The average banknote, an indispensable necessity, is found to be home to “thousands” of bacteria. The combination of its widespread use and constant exchange, however, make paper currency a likely agent for disease transmission, as currency notes contact with toxic elements like blood, fungus, sewage, drugs and unknown substances.
Studies described “unhygienic habits” like tucking notes inside socks and shoes or lubricating fingers with saliva for counting lead to transmission of diseases. Currency samples collected from random spots, including street vendors, grocery shops and canteens across Delhi in sets of Rs.100 and Rs.20, the most and least circulated denominations, were tested. The study confirmed the presence of drug-resistant germs along with “bacterial and viral species”. Contamination is also traced to dust, soil and water.
Sneezing, coughing droplets and touching of tainted hands results in contagion of currency. An individual living in insanitary conditions having unhygienic habits befouls the notes, which act as a vehicle delivering virus to pollute the hands of the next user, causing cross contamination. Studies also indicate that the age of the notes and the material that was used to produce them influence the depth of defile. Various microbes associated with tuberculosis, pneumonia, tonsillitis, peptic ulcers, throat infections and lung disorders had been identified on damaged/soiled notes.
The most common infection persists on surfaces for months and can be continuous source of transmission. Paper currency serves as an ideal breeding ground for microbes for several reasons. Apart from offering more surface area for the organic debris to collect, certain segments like “folds” and “deliberate depressions or projections”, specially designed as a security measure, serve as settling sites for both organisms and debris, which extends the longevity of the microbes.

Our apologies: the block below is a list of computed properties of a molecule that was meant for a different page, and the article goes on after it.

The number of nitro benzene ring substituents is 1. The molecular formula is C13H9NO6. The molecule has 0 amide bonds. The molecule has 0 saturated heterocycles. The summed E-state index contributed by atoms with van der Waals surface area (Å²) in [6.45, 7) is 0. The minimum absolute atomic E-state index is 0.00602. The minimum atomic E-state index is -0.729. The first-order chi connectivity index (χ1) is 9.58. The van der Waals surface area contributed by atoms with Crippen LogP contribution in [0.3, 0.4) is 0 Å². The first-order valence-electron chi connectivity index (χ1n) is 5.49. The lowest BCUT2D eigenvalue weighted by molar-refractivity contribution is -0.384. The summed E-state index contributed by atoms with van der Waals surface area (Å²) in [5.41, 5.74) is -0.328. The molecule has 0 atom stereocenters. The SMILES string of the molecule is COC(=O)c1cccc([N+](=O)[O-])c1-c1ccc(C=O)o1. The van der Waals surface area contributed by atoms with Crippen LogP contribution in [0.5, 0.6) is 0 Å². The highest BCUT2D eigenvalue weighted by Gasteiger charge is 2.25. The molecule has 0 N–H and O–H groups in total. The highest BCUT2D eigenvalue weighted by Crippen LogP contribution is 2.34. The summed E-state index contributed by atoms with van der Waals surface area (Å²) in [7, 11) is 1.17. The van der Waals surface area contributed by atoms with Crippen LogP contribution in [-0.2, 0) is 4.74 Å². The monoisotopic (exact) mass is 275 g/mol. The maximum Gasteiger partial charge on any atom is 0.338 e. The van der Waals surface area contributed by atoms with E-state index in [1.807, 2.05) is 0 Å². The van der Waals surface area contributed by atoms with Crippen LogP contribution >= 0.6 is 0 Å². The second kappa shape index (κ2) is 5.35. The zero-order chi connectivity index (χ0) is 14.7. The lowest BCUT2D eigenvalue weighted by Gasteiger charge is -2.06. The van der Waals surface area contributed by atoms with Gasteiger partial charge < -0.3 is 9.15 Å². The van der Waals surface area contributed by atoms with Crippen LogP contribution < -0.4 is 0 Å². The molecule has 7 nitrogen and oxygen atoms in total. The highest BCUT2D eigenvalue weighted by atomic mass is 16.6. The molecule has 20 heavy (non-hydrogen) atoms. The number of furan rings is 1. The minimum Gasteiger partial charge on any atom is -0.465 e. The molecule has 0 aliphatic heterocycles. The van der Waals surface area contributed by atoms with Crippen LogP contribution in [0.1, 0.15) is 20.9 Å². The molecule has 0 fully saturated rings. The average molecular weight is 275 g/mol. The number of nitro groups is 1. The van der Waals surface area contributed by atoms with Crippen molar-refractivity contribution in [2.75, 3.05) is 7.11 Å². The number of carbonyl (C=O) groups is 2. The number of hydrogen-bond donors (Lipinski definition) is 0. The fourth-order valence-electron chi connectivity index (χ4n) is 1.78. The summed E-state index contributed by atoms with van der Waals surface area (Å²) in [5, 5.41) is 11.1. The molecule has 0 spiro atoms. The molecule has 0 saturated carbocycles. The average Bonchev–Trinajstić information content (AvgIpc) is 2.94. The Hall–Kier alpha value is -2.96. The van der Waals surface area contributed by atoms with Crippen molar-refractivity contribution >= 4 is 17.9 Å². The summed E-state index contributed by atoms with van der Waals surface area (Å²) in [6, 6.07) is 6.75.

The shoddy currency-handling culture is widespread, where many do not carry money in wallets, and squeezing of bills is a common sight. Psychologically, people find it hard to associate negative traits such as ill-health with money, which is linked with an individual’s pride and success. We may recognise that money collects germs, but we do not connect disease or illness to the handling of money.
Many western countries have replaced paper currency with plastic bills. Modern polymer banknotes were first developed by Reserve Bank of Australia in 1988, and they even survive a spin in washing machine. Advocates of plastic notes claim that plastic bills would be “safer and cleaner” and insist that they last three-fold longer, conducive to the exchequer. They are nonporous and do not absorb water/sweat, retaining a tendency to “unfold” themselves. No note is counterfeit-proof, but polymer notes, having an average life span of about five years, is more expensive to copy. In Britain, one in seven notes was found to be contaminated with some faecal organism. Plastic notes will be introduced in UK in 2016.
Harmful germs found on counting machines and currency chests environment, pose risk to customers and bankers alike. While ATMs are sullied due to their vast contact by multiple users, many food outlets rely heavily on cash transactions. In Feb. 2014, the Centre announced that one billion plastic notes of Rs.10 denomination would undergo a field trial in five cities selected for their geographical and climate diversity, which include Kochi, Mysore, Jaipur, Shimla and Bhubaneswar. Barring glitches, it will be replicated all over.
Notes in banks/post offices should be disinfected and quarantined by ultraviolet and chemical means, before being circulated, as the issue is a major health concern worldwide. It’s hard to imagine a cashless future, despite the fanciful prospect of digital growth. The World Bank says that, on an average, only 50 per cent of adults worldwide even have a bank account. Hence, it’s time to pioneer plastic notes and dump the flax.